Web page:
Jonathan Rogers graduated from Oxford University in 1986 where he read Politics, Philosophy and Economics. That year he joined Nomura International , attending the company’s graduate trainee programme at Nomura Securities’ headquarters in Tokyo. He worked as an institutional bond salesman for Nomura in London for five years, covering central banks and institutions in Scandinavia. He subsequently worked on the institutional sales desk at Long Term Credit Bank of Japan in London before moving on to the derivatives and structured note desk at First National Bank of Chicago in London. Jonathan joined IFR Asia in 2003 as syndicated loans editor and subsequently became debt capital markets editor in 2005. He is currently IFR Asia’s chief analyst, credit.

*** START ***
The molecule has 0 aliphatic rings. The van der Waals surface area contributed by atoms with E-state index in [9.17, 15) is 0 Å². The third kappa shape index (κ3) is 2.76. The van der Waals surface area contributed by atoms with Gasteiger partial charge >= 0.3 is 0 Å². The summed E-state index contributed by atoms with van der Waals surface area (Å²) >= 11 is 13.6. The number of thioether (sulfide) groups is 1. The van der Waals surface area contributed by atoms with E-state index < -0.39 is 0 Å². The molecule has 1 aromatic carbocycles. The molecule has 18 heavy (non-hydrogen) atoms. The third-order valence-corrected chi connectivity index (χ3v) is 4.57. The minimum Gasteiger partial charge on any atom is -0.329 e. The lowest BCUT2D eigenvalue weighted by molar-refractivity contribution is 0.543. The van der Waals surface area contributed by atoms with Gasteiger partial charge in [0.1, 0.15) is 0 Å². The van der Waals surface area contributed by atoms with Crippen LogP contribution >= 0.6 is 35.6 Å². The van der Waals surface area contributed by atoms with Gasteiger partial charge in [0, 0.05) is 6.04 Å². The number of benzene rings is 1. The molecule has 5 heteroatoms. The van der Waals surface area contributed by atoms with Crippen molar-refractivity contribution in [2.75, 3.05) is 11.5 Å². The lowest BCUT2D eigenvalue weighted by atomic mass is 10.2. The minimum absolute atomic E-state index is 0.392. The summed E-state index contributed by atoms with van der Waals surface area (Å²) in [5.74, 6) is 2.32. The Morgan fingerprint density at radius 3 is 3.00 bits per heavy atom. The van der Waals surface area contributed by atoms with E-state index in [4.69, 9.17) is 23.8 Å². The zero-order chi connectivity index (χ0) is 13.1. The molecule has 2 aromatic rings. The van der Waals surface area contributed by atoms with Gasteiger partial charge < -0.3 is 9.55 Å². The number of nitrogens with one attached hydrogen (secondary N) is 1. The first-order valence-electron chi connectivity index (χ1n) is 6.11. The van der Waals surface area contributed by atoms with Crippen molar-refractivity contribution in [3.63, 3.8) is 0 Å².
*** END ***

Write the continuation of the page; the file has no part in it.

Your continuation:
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I’m writing this on a Swiss train en route from Zurich to Cologne after a relaxing few days with an old friend who has retired to his home town after decades as a private banker in Asia.
SOMETHING RATHER ODD is happening in the money markets. Libor is through the roof. It’s supposed to be a temporary spike based on US money market funds avoiding pending regulation, but I wonder.
Brexit lunacy will help spread negative government bond yields across the globe, says Jonathan Rogers.